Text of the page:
Part 2: Leading Through a Crisis
Anytime there is uncertainty, a crisis, or a change in the organization, people need more from their leaders.
If your team is suddenly working from home, they may be also coping with lost childcare, older children needing computer time to complete assignments, and maybe another adult in the house also suddenly working from home.
They may be stressed, frustrated, and fearful. Their lives may be chaotic.
What can we do to keep people focused and productive?
First, keep your people informed. As a leader, we need to be the source for good information during times of crisis and change.
1. Give people more information than they would normally need. People crave information during times of uncertainty. According to The Idiot Brain, our brains do not like uncertainty. Uncertainty creates fear. As leaders we need to provide information as soon as it is available, even if that information is incomplete. Your people want to know that you, their leader, know what is going on and that you have a plan to handle whatever happens. You have to support and protect your employees, and that means giving them good information when you know it.
2. Provide facts right away. When communicating to our employees or to external audiences, be specific, stick to the facts, be honest, and be timely. Give your people the right message and do it right away. If you are not in control of your message, people will make assumptions. You do not want people making assumptions based on fear and anxiety. Being timely and proactive enhances trust.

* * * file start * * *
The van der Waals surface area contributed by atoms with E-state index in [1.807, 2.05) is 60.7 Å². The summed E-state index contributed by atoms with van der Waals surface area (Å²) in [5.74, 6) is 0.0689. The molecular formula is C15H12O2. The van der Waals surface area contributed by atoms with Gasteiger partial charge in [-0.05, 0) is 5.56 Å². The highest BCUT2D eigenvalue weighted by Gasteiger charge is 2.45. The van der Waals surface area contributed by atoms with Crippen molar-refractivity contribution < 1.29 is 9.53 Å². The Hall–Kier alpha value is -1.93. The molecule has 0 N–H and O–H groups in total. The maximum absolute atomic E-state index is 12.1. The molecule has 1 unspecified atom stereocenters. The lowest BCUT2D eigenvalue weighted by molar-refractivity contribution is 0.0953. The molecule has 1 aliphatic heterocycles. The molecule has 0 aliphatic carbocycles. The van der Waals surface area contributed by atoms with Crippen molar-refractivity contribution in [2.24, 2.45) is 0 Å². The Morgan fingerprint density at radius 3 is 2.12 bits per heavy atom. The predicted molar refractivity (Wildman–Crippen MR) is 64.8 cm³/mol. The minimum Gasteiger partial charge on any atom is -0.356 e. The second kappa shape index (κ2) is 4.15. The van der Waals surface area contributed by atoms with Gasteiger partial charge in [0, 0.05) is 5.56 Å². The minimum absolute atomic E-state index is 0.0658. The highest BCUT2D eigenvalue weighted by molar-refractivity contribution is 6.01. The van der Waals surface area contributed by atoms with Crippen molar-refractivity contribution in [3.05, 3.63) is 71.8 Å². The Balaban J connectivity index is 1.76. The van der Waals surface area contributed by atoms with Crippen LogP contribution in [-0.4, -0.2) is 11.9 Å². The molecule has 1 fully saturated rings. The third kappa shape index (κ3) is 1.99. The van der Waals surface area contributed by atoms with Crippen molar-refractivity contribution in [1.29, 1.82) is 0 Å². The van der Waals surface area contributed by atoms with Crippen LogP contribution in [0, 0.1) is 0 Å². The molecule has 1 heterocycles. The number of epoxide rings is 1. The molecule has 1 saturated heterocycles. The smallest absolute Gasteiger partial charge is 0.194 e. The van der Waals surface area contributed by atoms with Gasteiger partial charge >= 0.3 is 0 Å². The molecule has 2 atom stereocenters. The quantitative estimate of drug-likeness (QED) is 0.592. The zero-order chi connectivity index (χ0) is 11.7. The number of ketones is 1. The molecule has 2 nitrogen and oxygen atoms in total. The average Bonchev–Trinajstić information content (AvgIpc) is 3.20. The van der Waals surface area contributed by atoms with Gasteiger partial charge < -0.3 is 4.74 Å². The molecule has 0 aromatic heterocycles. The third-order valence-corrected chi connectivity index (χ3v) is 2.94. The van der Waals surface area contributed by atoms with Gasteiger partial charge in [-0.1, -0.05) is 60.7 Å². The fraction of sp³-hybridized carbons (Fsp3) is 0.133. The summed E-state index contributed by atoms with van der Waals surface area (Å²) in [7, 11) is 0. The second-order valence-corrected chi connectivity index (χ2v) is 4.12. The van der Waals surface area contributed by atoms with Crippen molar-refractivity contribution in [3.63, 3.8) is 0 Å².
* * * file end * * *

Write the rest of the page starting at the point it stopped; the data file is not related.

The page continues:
3. Get honest input from your team. Make sure employees are heard. During a time of transition, change, or crisis, people often don’t speak up, so we as leaders have to work harder to get people to express their thoughts.
4. Make good decisions that are based on facts. Emotions often run high during a leadership change, transition, or crisis. Don’t let the emotions of others get in the way of your good judgment. We have learned that few good decisions are made during high emotional levels. Your team is looking to you to be calm under pressure and make the right decisions.
5. Be the leader who leads the charge. A crisis demands action from leadership. During times of high stress, we see many people retreating instead of advancing. Fearful people will hunker down, hide, and wait things out. They will not make any decisions for fear of being wrong. That is not leadership.
A crisis demands true leadership which involves more interaction, more reassurances, and decisive action. We can help our teams when we:
- Give people tasks to keep them focused
- Break up tasks so people achieve quick wins, which helps them bounce back, increases confidence, and builds resilience
- Provide expectations and deadlines to keep people on track for success
Leaders know that people need them the most during a crisis. Great leaders step up to mitigate fear, reduce uncertainty, and solve problems. When times are easy, anyone can lead. It is during tough times that we need strong leaders.
If you need extra tools during times of crisis such as the Change Management Assessment, the Strategic Planning Questions, or the Avatar Exercise, check out our webinar HERE.